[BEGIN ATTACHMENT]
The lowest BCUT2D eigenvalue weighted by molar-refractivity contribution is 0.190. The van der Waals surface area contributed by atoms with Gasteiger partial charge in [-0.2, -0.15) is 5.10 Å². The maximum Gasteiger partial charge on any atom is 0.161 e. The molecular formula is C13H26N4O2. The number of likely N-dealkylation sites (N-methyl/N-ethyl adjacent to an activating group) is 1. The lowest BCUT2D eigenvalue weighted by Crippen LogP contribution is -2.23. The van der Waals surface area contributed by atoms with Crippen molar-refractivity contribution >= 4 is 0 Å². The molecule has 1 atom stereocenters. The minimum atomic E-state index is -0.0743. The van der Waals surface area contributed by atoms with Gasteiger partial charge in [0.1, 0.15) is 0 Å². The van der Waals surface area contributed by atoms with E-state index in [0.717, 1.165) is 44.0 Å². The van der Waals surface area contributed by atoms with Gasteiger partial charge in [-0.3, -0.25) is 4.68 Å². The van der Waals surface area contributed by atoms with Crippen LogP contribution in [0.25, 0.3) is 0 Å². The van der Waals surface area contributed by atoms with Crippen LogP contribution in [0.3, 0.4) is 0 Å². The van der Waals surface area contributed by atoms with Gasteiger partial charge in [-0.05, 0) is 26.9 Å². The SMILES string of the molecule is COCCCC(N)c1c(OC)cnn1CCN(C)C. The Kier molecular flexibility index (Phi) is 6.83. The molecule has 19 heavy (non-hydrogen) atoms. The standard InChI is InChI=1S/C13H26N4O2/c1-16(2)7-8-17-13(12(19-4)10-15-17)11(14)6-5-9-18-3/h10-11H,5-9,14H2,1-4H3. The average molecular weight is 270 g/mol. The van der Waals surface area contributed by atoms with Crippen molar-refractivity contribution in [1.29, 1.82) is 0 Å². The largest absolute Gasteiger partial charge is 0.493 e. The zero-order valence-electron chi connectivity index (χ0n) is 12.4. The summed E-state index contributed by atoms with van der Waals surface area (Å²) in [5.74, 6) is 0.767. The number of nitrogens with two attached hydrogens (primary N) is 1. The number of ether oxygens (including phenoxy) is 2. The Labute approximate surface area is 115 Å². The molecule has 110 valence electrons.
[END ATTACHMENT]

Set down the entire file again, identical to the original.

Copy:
The lowest BCUT2D eigenvalue weighted by molar-refractivity contribution is 0.190. The van der Waals surface area contributed by atoms with Gasteiger partial charge in [-0.2, -0.15) is 5.10 Å². The maximum Gasteiger partial charge on any atom is 0.161 e. The molecular formula is C13H26N4O2. The number of likely N-dealkylation sites (N-methyl/N-ethyl adjacent to an activating group) is 1. The lowest BCUT2D eigenvalue weighted by Crippen LogP contribution is -2.23. The van der Waals surface area contributed by atoms with Crippen molar-refractivity contribution >= 4 is 0 Å². The molecule has 1 atom stereocenters. The minimum atomic E-state index is -0.0743. The van der Waals surface area contributed by atoms with Gasteiger partial charge in [0.1, 0.15) is 0 Å². The van der Waals surface area contributed by atoms with E-state index in [0.717, 1.165) is 44.0 Å². The van der Waals surface area contributed by atoms with Gasteiger partial charge in [-0.3, -0.25) is 4.68 Å². The van der Waals surface area contributed by atoms with Crippen LogP contribution in [0.25, 0.3) is 0 Å². The van der Waals surface area contributed by atoms with Crippen LogP contribution in [0.3, 0.4) is 0 Å². The van der Waals surface area contributed by atoms with Gasteiger partial charge in [-0.05, 0) is 26.9 Å². The SMILES string of the molecule is COCCCC(N)c1c(OC)cnn1CCN(C)C. The Kier molecular flexibility index (Phi) is 6.83. The molecule has 19 heavy (non-hydrogen) atoms. The standard InChI is InChI=1S/C13H26N4O2/c1-16(2)7-8-17-13(12(19-4)10-15-17)11(14)6-5-9-18-3/h10-11H,5-9,14H2,1-4H3. The average molecular weight is 270 g/mol. The van der Waals surface area contributed by atoms with Crippen molar-refractivity contribution in [1.29, 1.82) is 0 Å². The largest absolute Gasteiger partial charge is 0.493 e. The zero-order valence-electron chi connectivity index (χ0n) is 12.4. The summed E-state index contributed by atoms with van der Waals surface area (Å²) in [5.74, 6) is 0.767. The number of nitrogens with two attached hydrogens (primary N) is 1. The number of ether oxygens (including phenoxy) is 2. The Labute approximate surface area is 115 Å². The molecule has 110 valence electrons.